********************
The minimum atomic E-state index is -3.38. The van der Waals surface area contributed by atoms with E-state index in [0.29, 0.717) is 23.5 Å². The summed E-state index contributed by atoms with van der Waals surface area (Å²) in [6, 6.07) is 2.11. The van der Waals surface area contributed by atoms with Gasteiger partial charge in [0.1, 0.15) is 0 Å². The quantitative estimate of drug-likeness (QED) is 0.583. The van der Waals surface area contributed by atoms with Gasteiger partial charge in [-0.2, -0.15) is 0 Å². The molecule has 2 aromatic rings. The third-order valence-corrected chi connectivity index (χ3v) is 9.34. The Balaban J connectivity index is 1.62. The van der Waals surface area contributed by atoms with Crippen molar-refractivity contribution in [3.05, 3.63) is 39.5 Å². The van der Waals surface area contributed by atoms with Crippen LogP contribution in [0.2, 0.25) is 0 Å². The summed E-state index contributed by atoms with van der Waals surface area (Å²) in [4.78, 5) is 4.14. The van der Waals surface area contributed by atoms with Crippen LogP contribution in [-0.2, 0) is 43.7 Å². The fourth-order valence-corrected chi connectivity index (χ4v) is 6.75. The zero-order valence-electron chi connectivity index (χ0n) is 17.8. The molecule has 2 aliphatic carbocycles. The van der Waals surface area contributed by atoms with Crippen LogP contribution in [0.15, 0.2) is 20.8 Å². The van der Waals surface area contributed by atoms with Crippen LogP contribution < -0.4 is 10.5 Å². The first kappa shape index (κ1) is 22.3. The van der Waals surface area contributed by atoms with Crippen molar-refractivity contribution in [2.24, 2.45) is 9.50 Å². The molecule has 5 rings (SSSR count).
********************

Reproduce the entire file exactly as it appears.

The minimum atomic E-state index is -3.38. The van der Waals surface area contributed by atoms with E-state index in [0.29, 0.717) is 23.5 Å². The summed E-state index contributed by atoms with van der Waals surface area (Å²) in [6, 6.07) is 2.11. The van der Waals surface area contributed by atoms with Gasteiger partial charge in [0.1, 0.15) is 0 Å². The quantitative estimate of drug-likeness (QED) is 0.583. The van der Waals surface area contributed by atoms with Gasteiger partial charge in [-0.2, -0.15) is 0 Å². The molecule has 2 aromatic rings. The third-order valence-corrected chi connectivity index (χ3v) is 9.34. The Balaban J connectivity index is 1.62. The van der Waals surface area contributed by atoms with Crippen molar-refractivity contribution in [3.05, 3.63) is 39.5 Å². The van der Waals surface area contributed by atoms with Crippen LogP contribution in [0.2, 0.25) is 0 Å². The summed E-state index contributed by atoms with van der Waals surface area (Å²) in [4.78, 5) is 4.14. The van der Waals surface area contributed by atoms with Crippen LogP contribution in [-0.2, 0) is 43.7 Å². The fourth-order valence-corrected chi connectivity index (χ4v) is 6.75. The zero-order valence-electron chi connectivity index (χ0n) is 17.8. The molecule has 2 aliphatic carbocycles. The van der Waals surface area contributed by atoms with Crippen LogP contribution in [0.15, 0.2) is 20.8 Å². The van der Waals surface area contributed by atoms with Crippen LogP contribution < -0.4 is 10.5 Å². The first kappa shape index (κ1) is 22.3. The van der Waals surface area contributed by atoms with Crippen molar-refractivity contribution in [2.24, 2.45) is 9.50 Å². The molecule has 5 rings (SSSR count).